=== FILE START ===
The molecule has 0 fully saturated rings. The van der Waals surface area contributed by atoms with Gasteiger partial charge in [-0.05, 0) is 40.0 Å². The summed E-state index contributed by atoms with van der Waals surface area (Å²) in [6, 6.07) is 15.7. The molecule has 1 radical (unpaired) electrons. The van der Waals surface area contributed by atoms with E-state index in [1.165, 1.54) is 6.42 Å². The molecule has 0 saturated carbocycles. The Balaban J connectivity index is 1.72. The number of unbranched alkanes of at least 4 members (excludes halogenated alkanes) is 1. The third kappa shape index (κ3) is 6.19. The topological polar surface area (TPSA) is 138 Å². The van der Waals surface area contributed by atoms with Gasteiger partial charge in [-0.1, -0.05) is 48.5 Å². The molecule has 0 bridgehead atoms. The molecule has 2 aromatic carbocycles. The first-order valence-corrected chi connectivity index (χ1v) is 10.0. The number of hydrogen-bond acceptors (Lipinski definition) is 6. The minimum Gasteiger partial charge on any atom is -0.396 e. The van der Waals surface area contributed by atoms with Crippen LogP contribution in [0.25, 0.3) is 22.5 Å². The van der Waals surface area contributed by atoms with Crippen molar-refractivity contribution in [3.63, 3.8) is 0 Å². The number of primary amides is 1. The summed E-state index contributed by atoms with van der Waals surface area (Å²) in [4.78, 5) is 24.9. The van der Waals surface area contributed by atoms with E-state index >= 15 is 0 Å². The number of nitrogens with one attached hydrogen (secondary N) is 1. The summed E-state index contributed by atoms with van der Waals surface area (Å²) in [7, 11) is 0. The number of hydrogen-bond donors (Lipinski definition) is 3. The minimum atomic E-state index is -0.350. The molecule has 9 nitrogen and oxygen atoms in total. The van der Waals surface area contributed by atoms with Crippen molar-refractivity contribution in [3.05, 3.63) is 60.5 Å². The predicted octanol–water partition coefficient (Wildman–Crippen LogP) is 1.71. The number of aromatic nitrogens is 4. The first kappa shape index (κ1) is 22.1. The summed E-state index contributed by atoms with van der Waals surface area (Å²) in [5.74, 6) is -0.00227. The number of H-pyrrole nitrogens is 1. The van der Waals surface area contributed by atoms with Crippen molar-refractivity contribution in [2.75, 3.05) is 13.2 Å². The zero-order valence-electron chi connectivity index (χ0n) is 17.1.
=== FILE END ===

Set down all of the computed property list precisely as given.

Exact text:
The molecule has 0 fully saturated rings. The van der Waals surface area contributed by atoms with Gasteiger partial charge in [-0.05, 0) is 40.0 Å². The summed E-state index contributed by atoms with van der Waals surface area (Å²) in [6, 6.07) is 15.7. The molecule has 1 radical (unpaired) electrons. The van der Waals surface area contributed by atoms with E-state index in [1.165, 1.54) is 6.42 Å². The molecule has 0 saturated carbocycles. The Balaban J connectivity index is 1.72. The number of unbranched alkanes of at least 4 members (excludes halogenated alkanes) is 1. The third kappa shape index (κ3) is 6.19. The topological polar surface area (TPSA) is 138 Å². The van der Waals surface area contributed by atoms with Gasteiger partial charge in [-0.1, -0.05) is 48.5 Å². The molecule has 0 bridgehead atoms. The molecule has 2 aromatic carbocycles. The first-order valence-corrected chi connectivity index (χ1v) is 10.0. The number of hydrogen-bond acceptors (Lipinski definition) is 6. The minimum Gasteiger partial charge on any atom is -0.396 e. The van der Waals surface area contributed by atoms with Crippen LogP contribution in [0.25, 0.3) is 22.5 Å². The van der Waals surface area contributed by atoms with Crippen molar-refractivity contribution in [3.63, 3.8) is 0 Å². The number of primary amides is 1. The summed E-state index contributed by atoms with van der Waals surface area (Å²) in [4.78, 5) is 24.9. The van der Waals surface area contributed by atoms with E-state index >= 15 is 0 Å². The number of nitrogens with one attached hydrogen (secondary N) is 1. The summed E-state index contributed by atoms with van der Waals surface area (Å²) in [7, 11) is 0. The number of hydrogen-bond donors (Lipinski definition) is 3. The minimum atomic E-state index is -0.350. The molecule has 9 nitrogen and oxygen atoms in total. The van der Waals surface area contributed by atoms with Crippen molar-refractivity contribution in [3.05, 3.63) is 60.5 Å². The predicted octanol–water partition coefficient (Wildman–Crippen LogP) is 1.71. The number of aromatic nitrogens is 4. The first kappa shape index (κ1) is 22.1. The summed E-state index contributed by atoms with van der Waals surface area (Å²) in [5.74, 6) is -0.00227. The number of H-pyrrole nitrogens is 1. The van der Waals surface area contributed by atoms with Crippen molar-refractivity contribution in [2.75, 3.05) is 13.2 Å². The zero-order valence-electron chi connectivity index (χ0n) is 17.1.